Parker v. Leaf River Cellulose, LLC

Filing 81

ORDER granting 69 Plaintiff's Motion for Summary Judgment; denying 71 Defendant's Motion for Summary Judgment. Signed by District Judge Keith Starrett on 5/18/2017 (dtj)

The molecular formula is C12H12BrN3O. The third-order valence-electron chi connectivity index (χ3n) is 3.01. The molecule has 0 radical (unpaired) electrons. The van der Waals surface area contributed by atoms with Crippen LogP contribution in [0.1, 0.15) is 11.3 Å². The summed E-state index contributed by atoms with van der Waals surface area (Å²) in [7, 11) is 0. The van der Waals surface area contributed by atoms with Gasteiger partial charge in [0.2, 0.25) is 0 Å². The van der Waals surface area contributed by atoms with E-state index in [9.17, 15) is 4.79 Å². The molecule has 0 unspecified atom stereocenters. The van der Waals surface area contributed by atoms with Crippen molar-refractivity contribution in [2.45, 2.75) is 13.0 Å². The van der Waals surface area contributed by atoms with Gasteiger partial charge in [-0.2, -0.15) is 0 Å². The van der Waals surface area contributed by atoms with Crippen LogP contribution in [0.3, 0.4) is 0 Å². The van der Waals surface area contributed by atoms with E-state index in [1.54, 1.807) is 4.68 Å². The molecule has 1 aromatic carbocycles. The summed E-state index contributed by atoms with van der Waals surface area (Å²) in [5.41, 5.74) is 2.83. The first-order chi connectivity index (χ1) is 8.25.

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IN THE UNITED STATES DISTRICT COURT FOR THE SOUTHERN DISTRICT OF MISSISSIPPI EASTERN DIVISION JOSEPH EDWARD PARKER PLAINTIFF v. CIVIL ACTION NO. 2:14-CV-9-KS-MTP LEAF RIVER CELLULOSE, LLC DEFENDANT MEMORANDUM OPINION AND ORDER This matter is before the Court on the Motion for Summary Judgment [69] filed by Plaintiff Joseph Edward Parker and the Motion for Summary Judgment [71] filed by Defendant Leaf River Cellulose, LLC. After considering the submissions of the parties, the record, and the applicable law, the Court finds that Plaintiff’s Motion for Summary Judgment [69] is well taken and should be granted. The Court further finds that Defendant’s Motion for Summary Judgment [71] is not well taken and should be denied. I. BACKGROUND Plaintiff Joseph Edward Parker (“Plaintiff”) filed this suit on January 23, 2014, against Defendant Leaf River Cellulose, LLC (“Defendant”), claiming that he was wrongfully discharged in violation of Mississippi law. Plaintiff is a resident of Mississippi, and Defendant is a Delaware limited liability company. This Court has diversity jurisdiction over this action pursuant to 28 U.S.C. § 1332. Plaintiff began working for Defendant at its plant in New Augusta, Mississippi, in October 2008. (See Plaintiff Affidavit [69-1] at ¶ 2.) While employed at the plant, Plaintiff and other employees utilized a parking area which has no gate, fence, or security station, and which “is surrounded on all sides by roadways and open fields.” (See id. at ¶ 6.) At the entrances of this lot, signs are posted which state, “THIS PARKING AREA IS FOR THE EXCLUSIVE USE OF GP1 EMPLOYEES AND THOSE CONDUCTING BUSINESS WITH GP. WEAPONS OF ANY KIND ARE PROHIBITED, TO INCLUDE THE CARRYING OF A PISTOL OR REVOLVER.” (Id. at ¶ 8.) On December 12, 2013, Defendant received a report that Plaintiff had a firearm in his locked personal vehicle, and Plaintiff granted permission for his vehicle to be searched. (Id. at ¶ 3.) After finding the firearm in the vehicle, Defendant suspended Plaintiff for violating its firearm policy and was ordered to leave the premises. (See id. at ¶ 4.) Some time later, Plaintiff approached his supervisor, Don Garner (“Garner”), about the situation because he “was worried about the outcome of his job.” (Garner Affidavit [69-12] at ¶ 4.) Plaintiff showed Garner Miss. Code Ann. § 45-9-55, which prevents employers from “prohibiting a person from . . . storing a firearm in a locked vehicle in any parking lot, parking garage, or other designated parking area” unless “access is restricted or limited through the use of a gate, security station or other means . . . .” Miss. Code Ann. § 45-9-55(1)-(2). Upon becoming aware of the situation and this provision of Mississippi law, Garner contacted the head of security for Defendant and made him aware of the potential legal issue. (See Garner Affidavit [69-12] at ¶ 5.) On December 13, 2013, Plaintiff was terminated from his employment. Plaintiff filed suit on January 23, 2014, and this Court dismissed under Federal Rule of Civil Procedure 12(b)(6) on December 19, 2014, on the basis that Defendant was immune from suit under § 45-9-55 and under Mississippi’s at-will employment doctrine. (See Order [20].) The Fifth Circuit originally affirmed the dismissal, but reversed it on September 1, 2016, following the 1 “GP” refers to Georgia Pacific LLC, Defendant’s parent company. (See Memo. in Support [72] at p. 2.) 2 answer by the Mississippi Supreme Court of a certified question in a case involving the same issue. (See USCA Opinion [26].) The case was then remanded back to this Court for further proceedings. II. DISCUSSION A. Standard of Review Federal Rule of Civil Procedure 56 provides that “[t]he court shall grant summary judgment if the movant shows that there is no genuine dispute as to any material fact and the movant is entitled to judgment as a matter of law.” Fed. R. Civ. P. 56(a). “Where the burden of production at trial ultimately rests on the nonmovant, the movant must merely demonstrate an absence of evidentiary support in the record for the nonmovant’s case.” Cuadra v. Houston Indep. Sch. Dist., 626 F.3d 808, 812 (5th Cir. 2010) (citation and internal quotation marks omitted). The nonmovant must then “come forward with specific facts showing that there is a genuine issue for trial.” Id. “An issue is material if its resolution could affect the outcome of the action.” Sierra Club, Inc. v. Sandy Creek Energy Assocs., L.P., 627 F.3d 134, 138 (5th Cir. 2010) (quoting Daniels v. City of Arlington, Tex., 246 F.3d 500, 502 (5th Cir. 2001)). “An issue is ‘genuine’ if the evidence is sufficient for a reasonable [fact-finder] to return a verdict for the nonmoving party.” Cuadra, 626 F.3d at 812 (citation omitted). The Court is not permitted to make credibility determinations or weigh the evidence. Deville v. Marcantel, 567 F.3d 156, 164 (5th Cir. 2009) (citing Turner v. Baylor Richardson Med. Ctr., 476 F.3d 337, 343 (5th Cir. 2007)). When deciding whether a genuine fact issue exists, “the court must view the facts and the inferences to be drawn therefrom in the light most favorable to the nonmoving party.” Sierra Club, 627 F.3d at 138. However, “[c]onclusional allegations and denials, speculation, improbable inferences, unsubstantiated assertions, and legalistic argumentation do not adequately substitute for specific facts showing a genuine issue for trial.” 3 Oliver v. Scott, 276 F.3d 736, 744 (5th Cir. 2002) (citation omitted). Summary judgment is mandatory “against a party who fails to make a showing sufficient to establish the existence of an element essential to that party’s case, and on which that party will bear the burden of proof at trial.” Brown v. Offshore Specialty Fabricators, Inc., 663 F.3d 759, 766 (5th Cir. 2011) (quoting Celotex Corp. v. Catrett, 477 U.S. 317, 322, 106 S. Ct. 2548, 91 L. Ed. 2d 265 (1986)). As most of the facts in this case are undisputed, both Motions for Summary Judgment [69][71] turn on the interpretation of Miss. Code Ann. § 45-9-55(2). Therefore, the Court begins its analysis there. B. Interpretation of Miss. Code Ann. § 45-9-55(2) Under Mississippi law, [a] private employer may prohibit an employee from transporting or storing a firearm in a vehicle in a parking lot, parking garage, or other parking area the employer provides for employees to which access is restricted or limited through the use of a gate, security station or other means of restricting or limiting general public access onto the property. Miss. Code Ann. § 45-9-55(2). Defendant directs the Court to Justice Antonin Scalia and Bryan A. Garner’s treatise on statutory interpretation to determine the meaning of the phrase “other means.” See Antonin Scalia & Bryan A. Garner, Reading Law: The Interpretation of Legal Texts (2012). Specifically, Defendant points to the general-terms canon for guidance. Though Defendant is correct to point to this seminal treatise for guidance, because “other means” is preceded by an “enumeration of two or more things,” the proper canon of interpretation to apply in this instance is the ejusdem generis canon. Scalia & Garner, supra, at 199. “The ejusdem generis canon applies when a drafter has tacked on a catchall phrase at the end of an enumeration of specifics . . . .” Id. Under this doctrine, Mississippi law holds that “[w]here general words follow specific words in statutory enumeration, the general words are 4 construed to embrace only those objects similar in nature to those objects enumerated by the preceding specific words.” Flye v. Spotts, 94 So.3d 240, 245 (Miss. 2012) (quoting 2A Sutherland Statutory Construction § 47:17 (Westlaw 7th ed.)). The phrase “other means,” then, must be interpreted to be “similar in nature” to a “gate” or “security station.” See id.; see also Scalia & Garner, supra, at 199. Furthermore, the term “security station” must take its meaning from the term “gate” under the doctrine of noscitur a sociis, which holds that “[a]ssociated words take their meaning from one another.” State Farm Ins. Co. v. Gay, 526 So.2d 543, 537 (Miss. 1988); see also Scalia & Garner, supra, at 195. This means that for a security station to limit or restrict access to the employee parking area under §45-9-55(2), it must limit or restrict access in a way similar to a gate. See Gay, 526 So.2d at 537. The language of the statute, then, allows private employers to prohibit firearms in their employees’ cars if access to the employee parking area is restricted or limited by gate, security station, or other similar barrier at or near the point of access. This reading is consistent with the intent of the statute, as gleaned from the legislative session notes, which state that it “allows persons to keep a firearm in their vehicle as long as the parking area is not gated or otherwise restricts [sic] the public’s access.” Mississippi Legislative Highlights, 2006 Sess. C. Application of Statute to the Facts at Issue 1. Security Station Defendant contends that the security station at the plant, located across a public road from the parking area and by its own estimate approximately 145 feet away,2 satisfies the requirements of § 45-9-55(2). Defendant argues that there is no “temporal restriction on the term security 2 Plaintiff contends that the distance is approximately 170 feet. 5 station.” (Defendant’s Memo. in Reply [80] at p. 2.) The Court assumes Defendant’s argument is that there is no spatial restriction in the statute, as a temporal restriction makes no sense in this context.3 Defendant does not, however, take into account the noscitur a sociis canon of interpretation, which provides that the term “security station” must get its meaning from the “gate” term it is associated with, nor does it take into account that the legislative intent of the statute was to exempt private employers who gated or otherwise restricted access to their employees’ parking area. See Gay, 526 So.2d at 537; Mississippi Legislative Highlights, 2006 Sess.; Scalia & Garner, supra, at 195. For a security station to meet the requirements of § 45-9-55(2), then, it must restrict access to the parking area in a way similar to a gate. Because it is obvious that a security station located across a road and nearly half a football field away from the parking area cannot restrict access in this way, the security station at the plant does not meet the requirements of § 45-9-55(2). 2. Signage Defendant also argues that the signs posted at the entrances of the employee lot stating that access is restricted to “GP EMPLOYEES AND THOSE CONDUCTING BUSINESS WITH GP” is sufficient to satisfy the requirements of § 45-9-55(2). This argument is premised in Defendant’s belief that the statute does not call for a “physical barrier” at the access points of the lot. (See Memo. in Support [72] at p. 13.) This belief does not comport with either the language or the purpose behind § 45-9-55(2), see supra II.B, which the Court interprets to require restricted or limited access to the lot, similar to that of a gate or of a security station. Signs restricting access do not do so in a manner consistent with that of a gate or security station. Therefore, the signage posted around the parking area does not satisfy the requirements of § 45-9-55(2). 3 A temporal restriction is a restriction relating to time, which is not relevant here. 6 Because Defendant has failed to limit or restrict access to its employee parking area in a manner consistent with § 45-9-55(2), it was not entitled to prevent Plaintiff from storing his firearm in his locked vehicle under Mississippi law. Therefore, Defendant’s termination of Plaintiff’s employment because he kept a firearm in his locked personal vehicle was wrongful. As such, Plaintiff’s Motion for Summary Judgment [69] will be granted and judgment entered against Defendant on the issue of liability. Defendant’s Motion for Summary Judgment [71] will be denied as to the issue of liability. The matter will proceed to trial on the issue of damages only. D. Punitive Damages Defendant also asserts that the punitive damages claim should be dismissed regardless of the Court’s determination of the other issues in this case because § 45-9-55(2) has never been interpreted before now and because it would be “odd for [Defendant] to be subject to punitive damages when two federal courts previously held that it could not even be subject to liability under the statute.” (Memo. in Support [72] at p. 17.) Under Mississippi law, to succeed on a claim for punitive damages, “there must enter into the injury some element of aggression or some coloring of insult, malice or gross negligence, evincing ruthless disregard for the rights of others.” Summers ex rel. Dawson v. St. Andrew’s Episcopal Sch., Inc., 759 So.2d 1203, 1215 (Miss. 2000) (citing Fowler Butane Gas Co. v. Varner, 141 So.2d 226, 233 (Miss. 1962)). There is evidence that Defendant had notice prior to Plaintiff’s termination that its policy prohibiting firearms in its employees’ vehicles could be in violation of Plaintiff’s rights under § 45-9-55. (See Plaintiff Affidavit [69-1] at ¶ 11; Garner Affidavit [69-12] at ¶¶ 4-6.) Garner, Plaintiff’s supervisor, even communicated with GP’s head of security that the firearms policy might be in violation of § 45-9-55. (See Garner Affidavit [69-12] at ¶ 5.) From 7 this evidence, a reasonable jury could find that Defendant’s actions were in “ruthless disregard for” Plaintiff’s rights under § 45-9-55. The two federal decisions Defendant references, one from this Court and one from the Fifth Circuit, are previous decisions in this case and dealt with employer immunity under § 45-9-55(5). In those cases, both federal courts relied on the language of § 45-9-55(5) and Mississippi’s at-will employment doctrine to find that Defendant was immune from suit. See Parker v. Leaf River Cellulose, L.L.C., 621 F.App’x 271, 273-74 (5th Cir. 2015) (per curiam); Parker v. Leaf River Cellulose, L.L.C., 73 F.Supp.3d 687, 689-93 (S.D. Miss. 2014). These decisions were reversed by the Fifth Circuit after the Mississippi Supreme Court issued its opinion in Swindol v. Aurura Flight Sciences, Corp., 194 So.3d 847 (Miss. 2016), which held that neither § 45-9-55(5) nor Mississippi’s at-will employment doctrine barred suit when an employer terminated an employee for having a firearm in his locked personal vehicle. There is no doubt that these cases tend to show that Defendant may have relied on its immunity from suit in good faith. Defendant, however, has not established that relying on immunity from suit in good faith negates a disregard for the rights of others so as to defeat punitive damages. The Court will apply Miss. Code Ann. §11-1-65 and the Plaintiff will be required to establish its right to punitive damages pursuant to this statute. In the meantime, the Court will deny its Motion for Summary Judgment [71] with respect to punitive damages as well. III. CONCLUSION IT IS THEREFORE ORDERED AND ADJUDGED that Plaintiff’s Motion for Summary Judgment [69] is granted. Judgment is entered against Defendant on the issue of liability, and the matter will proceed to trial on the issue of damages only. 8 IT IS FURTHERED ORDERED AND ADJUDGED that Defendant’s Motion for Summary Judgment [71] is denied. SO ORDERED AND ADJUDGED, on this, the 18th day of May, 2017. s/Keith Starrett__________________ KEITH STARRETT UNITED STATES DISTRICT JUDGE 9